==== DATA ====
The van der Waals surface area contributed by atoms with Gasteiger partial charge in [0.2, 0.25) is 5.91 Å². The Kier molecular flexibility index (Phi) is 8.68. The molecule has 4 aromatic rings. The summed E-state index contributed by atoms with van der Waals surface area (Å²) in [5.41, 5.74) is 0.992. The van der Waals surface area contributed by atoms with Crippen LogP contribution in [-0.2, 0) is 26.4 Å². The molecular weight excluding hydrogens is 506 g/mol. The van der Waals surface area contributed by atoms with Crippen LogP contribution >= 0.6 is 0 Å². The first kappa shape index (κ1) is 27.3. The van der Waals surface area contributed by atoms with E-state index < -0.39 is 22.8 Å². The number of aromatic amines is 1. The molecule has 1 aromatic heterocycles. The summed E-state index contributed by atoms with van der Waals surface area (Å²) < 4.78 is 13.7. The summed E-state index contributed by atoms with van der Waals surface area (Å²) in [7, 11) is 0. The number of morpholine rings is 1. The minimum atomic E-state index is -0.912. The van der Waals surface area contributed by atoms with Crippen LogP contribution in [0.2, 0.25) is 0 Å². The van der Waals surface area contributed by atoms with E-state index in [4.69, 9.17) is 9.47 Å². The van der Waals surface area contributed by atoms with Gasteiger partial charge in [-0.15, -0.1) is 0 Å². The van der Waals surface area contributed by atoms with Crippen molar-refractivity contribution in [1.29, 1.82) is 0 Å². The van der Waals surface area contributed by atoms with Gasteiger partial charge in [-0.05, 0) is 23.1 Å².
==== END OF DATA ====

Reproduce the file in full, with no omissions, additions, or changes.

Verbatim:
The van der Waals surface area contributed by atoms with Gasteiger partial charge in [0.2, 0.25) is 5.91 Å². The Kier molecular flexibility index (Phi) is 8.68. The molecule has 4 aromatic rings. The summed E-state index contributed by atoms with van der Waals surface area (Å²) in [5.41, 5.74) is 0.992. The van der Waals surface area contributed by atoms with Crippen LogP contribution in [-0.2, 0) is 26.4 Å². The molecular weight excluding hydrogens is 506 g/mol. The van der Waals surface area contributed by atoms with Crippen LogP contribution >= 0.6 is 0 Å². The first kappa shape index (κ1) is 27.3. The van der Waals surface area contributed by atoms with E-state index < -0.39 is 22.8 Å². The number of aromatic amines is 1. The molecule has 1 aromatic heterocycles. The summed E-state index contributed by atoms with van der Waals surface area (Å²) < 4.78 is 13.7. The summed E-state index contributed by atoms with van der Waals surface area (Å²) in [7, 11) is 0. The number of morpholine rings is 1. The minimum atomic E-state index is -0.912. The van der Waals surface area contributed by atoms with Crippen LogP contribution in [0.2, 0.25) is 0 Å². The van der Waals surface area contributed by atoms with E-state index in [4.69, 9.17) is 9.47 Å². The van der Waals surface area contributed by atoms with Gasteiger partial charge in [-0.15, -0.1) is 0 Å². The van der Waals surface area contributed by atoms with Crippen molar-refractivity contribution in [1.29, 1.82) is 0 Å². The van der Waals surface area contributed by atoms with Gasteiger partial charge in [-0.05, 0) is 23.1 Å².